(Phys.org) —A team made up of a small group of students at the Jerusalem College of Technology has come up with a novel way to print documents—they've done away with the paper-fed machine archetype and instead have developed a small device that drives itself around on a piece of paper, laying down ink as it goes. It's not very fast, but it is extremely portable. They've created a company they've named ZUtA Labs and have posted their idea on Kickstarter, hoping to attract $400,000 in investment funds.
The printer is small, just 10 centimeters tall and 11.5 centimeters in diameter—making it likely one of the most portable printers ever. It also runs without a tether, crawling across a page, using data wirelessly fed to it from a computer (and very soon, tablets and phones). It also has a point on one side, to assist with orientation. The user simply places the printer on a piece of paper, with the point centered on a corner of the page. The printer does the rest. To print more than one page, the user picks up the printer when it reaches the bottom of a finished page and then sets it on the next.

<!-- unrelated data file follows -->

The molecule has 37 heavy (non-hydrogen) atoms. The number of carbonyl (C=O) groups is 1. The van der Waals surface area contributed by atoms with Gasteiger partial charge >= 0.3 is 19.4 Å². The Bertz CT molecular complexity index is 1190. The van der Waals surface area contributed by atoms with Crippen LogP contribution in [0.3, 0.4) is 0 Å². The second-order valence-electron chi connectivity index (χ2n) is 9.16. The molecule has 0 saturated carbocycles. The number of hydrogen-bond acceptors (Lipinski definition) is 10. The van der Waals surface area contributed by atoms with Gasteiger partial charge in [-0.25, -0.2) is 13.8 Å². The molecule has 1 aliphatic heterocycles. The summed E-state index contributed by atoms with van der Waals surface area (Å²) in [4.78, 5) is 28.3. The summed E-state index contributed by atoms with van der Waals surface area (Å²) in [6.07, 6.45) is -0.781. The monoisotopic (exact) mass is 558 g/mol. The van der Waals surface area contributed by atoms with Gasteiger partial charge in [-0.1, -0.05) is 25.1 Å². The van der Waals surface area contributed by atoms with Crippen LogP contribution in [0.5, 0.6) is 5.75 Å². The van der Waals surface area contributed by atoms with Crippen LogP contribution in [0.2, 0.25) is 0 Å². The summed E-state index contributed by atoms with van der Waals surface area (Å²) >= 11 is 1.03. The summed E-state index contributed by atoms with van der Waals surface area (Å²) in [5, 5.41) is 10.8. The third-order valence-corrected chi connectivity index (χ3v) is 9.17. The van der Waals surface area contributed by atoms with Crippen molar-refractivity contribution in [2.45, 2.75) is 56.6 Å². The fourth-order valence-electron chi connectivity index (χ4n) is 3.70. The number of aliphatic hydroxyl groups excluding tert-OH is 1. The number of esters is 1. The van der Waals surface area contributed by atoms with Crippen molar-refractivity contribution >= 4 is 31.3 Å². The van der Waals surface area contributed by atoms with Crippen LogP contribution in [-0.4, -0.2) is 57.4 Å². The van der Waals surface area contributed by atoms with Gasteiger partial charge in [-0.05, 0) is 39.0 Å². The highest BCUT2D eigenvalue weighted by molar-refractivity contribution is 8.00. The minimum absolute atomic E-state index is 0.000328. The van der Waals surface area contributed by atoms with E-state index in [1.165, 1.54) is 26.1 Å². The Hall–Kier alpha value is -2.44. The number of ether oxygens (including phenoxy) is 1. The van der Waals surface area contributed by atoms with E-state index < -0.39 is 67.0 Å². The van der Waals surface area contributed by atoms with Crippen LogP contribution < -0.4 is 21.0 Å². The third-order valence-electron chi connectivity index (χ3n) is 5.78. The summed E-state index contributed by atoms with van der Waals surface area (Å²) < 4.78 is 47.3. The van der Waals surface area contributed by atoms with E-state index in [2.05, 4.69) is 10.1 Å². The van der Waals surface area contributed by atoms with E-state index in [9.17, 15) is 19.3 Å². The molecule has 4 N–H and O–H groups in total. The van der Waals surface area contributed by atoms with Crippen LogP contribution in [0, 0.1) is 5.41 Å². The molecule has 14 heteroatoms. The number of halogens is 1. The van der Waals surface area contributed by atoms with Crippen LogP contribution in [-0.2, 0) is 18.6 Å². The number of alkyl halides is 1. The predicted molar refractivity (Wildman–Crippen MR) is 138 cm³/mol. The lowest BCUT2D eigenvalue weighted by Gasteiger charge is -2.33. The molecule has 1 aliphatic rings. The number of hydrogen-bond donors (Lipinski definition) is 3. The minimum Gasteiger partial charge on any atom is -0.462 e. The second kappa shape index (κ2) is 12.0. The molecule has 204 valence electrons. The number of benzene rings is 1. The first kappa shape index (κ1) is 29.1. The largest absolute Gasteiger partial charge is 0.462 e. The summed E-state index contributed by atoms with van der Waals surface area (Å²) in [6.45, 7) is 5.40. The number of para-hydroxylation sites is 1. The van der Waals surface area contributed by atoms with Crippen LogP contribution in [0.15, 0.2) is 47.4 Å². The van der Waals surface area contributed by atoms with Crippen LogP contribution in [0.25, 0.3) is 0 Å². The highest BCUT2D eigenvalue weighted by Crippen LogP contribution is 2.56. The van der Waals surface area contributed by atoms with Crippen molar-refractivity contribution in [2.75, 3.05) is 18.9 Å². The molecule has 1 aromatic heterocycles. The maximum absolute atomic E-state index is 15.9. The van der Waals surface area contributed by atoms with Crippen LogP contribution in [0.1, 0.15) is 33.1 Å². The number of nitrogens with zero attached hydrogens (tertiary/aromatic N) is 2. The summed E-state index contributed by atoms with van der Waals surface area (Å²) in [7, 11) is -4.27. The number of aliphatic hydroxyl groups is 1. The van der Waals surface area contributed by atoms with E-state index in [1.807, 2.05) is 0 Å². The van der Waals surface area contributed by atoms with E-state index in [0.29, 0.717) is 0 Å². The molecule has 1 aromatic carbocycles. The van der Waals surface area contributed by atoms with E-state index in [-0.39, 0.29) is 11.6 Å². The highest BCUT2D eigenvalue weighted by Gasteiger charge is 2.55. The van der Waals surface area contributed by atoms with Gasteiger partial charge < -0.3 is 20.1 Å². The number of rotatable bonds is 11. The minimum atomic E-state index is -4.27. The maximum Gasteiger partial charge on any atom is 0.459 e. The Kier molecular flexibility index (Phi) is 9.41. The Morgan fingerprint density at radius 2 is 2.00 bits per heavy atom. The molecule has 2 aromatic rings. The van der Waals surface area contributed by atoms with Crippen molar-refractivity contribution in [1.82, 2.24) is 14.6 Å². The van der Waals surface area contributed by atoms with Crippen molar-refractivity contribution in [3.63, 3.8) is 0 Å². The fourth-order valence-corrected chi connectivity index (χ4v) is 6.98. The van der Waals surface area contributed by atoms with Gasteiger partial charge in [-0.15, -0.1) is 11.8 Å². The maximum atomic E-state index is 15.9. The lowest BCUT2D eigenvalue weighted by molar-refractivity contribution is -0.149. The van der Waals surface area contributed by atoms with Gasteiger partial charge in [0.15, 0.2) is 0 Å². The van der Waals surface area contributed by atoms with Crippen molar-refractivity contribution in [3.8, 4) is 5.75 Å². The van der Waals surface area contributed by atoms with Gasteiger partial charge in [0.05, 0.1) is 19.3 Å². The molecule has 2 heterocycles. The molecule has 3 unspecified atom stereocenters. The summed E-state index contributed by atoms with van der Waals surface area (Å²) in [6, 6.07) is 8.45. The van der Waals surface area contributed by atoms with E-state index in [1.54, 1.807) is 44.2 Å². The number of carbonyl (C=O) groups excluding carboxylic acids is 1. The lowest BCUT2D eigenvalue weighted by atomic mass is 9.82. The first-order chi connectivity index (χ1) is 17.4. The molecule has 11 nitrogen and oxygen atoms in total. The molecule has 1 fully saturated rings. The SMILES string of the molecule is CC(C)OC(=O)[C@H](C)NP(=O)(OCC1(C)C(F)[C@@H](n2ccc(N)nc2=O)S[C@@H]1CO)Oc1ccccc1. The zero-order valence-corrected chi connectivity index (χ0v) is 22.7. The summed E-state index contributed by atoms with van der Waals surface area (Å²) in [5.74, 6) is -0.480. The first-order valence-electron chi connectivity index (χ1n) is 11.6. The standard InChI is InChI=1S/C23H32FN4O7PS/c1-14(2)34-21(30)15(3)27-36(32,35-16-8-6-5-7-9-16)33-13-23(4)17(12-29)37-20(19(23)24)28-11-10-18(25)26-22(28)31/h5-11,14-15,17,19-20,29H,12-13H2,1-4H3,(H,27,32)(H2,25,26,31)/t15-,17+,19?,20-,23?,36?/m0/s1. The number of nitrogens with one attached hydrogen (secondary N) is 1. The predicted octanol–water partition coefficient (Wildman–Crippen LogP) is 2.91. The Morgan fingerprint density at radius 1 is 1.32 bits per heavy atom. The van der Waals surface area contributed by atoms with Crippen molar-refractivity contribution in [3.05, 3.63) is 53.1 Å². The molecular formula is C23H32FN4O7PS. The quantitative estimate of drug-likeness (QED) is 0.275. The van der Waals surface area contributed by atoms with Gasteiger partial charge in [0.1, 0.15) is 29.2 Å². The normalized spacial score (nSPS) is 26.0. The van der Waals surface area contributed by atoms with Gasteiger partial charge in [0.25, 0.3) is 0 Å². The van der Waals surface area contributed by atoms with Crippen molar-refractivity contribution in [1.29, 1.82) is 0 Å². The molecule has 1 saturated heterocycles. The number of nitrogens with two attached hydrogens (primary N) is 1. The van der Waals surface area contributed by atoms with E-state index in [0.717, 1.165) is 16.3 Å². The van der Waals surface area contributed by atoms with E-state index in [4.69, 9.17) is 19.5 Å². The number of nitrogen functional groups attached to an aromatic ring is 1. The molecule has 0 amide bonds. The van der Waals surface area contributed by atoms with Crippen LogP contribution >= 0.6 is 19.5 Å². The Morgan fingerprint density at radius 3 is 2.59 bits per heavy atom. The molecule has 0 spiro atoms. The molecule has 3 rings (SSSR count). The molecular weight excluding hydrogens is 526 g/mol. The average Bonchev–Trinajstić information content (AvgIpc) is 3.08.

There are some drawbacks, of course—it's extremely slow, printing on average just 1.2 pages per minute. It's also pretty low resolution—just 196 by 192 dpi and only prints in black and white (grayscale). There is also the need to print on a nearly perfectly flat surface. But such shortcomings seem trivial when compared with the incredible portability of the printer (which has yet to be named, it appears). It's got a little door to cover the inkjet nozzle so it won't create a mess in a backpack or briefcase, and its battery can operate the printer for up to an hour—also a single ink cartridge will last for up to 1000 pages.
The team promises that if they meet their goal, funders can expect to receive a printer as early as January 2015. They might meet the deadline regardless as it appears the cool little printer has captured the attention of some corporate players, including Microsoft, which has invited the team to present its printer at the Israeli Think Next Conference next month.
Explore further: Toshiba's 'scorpion' robot will look into Fukushima reactor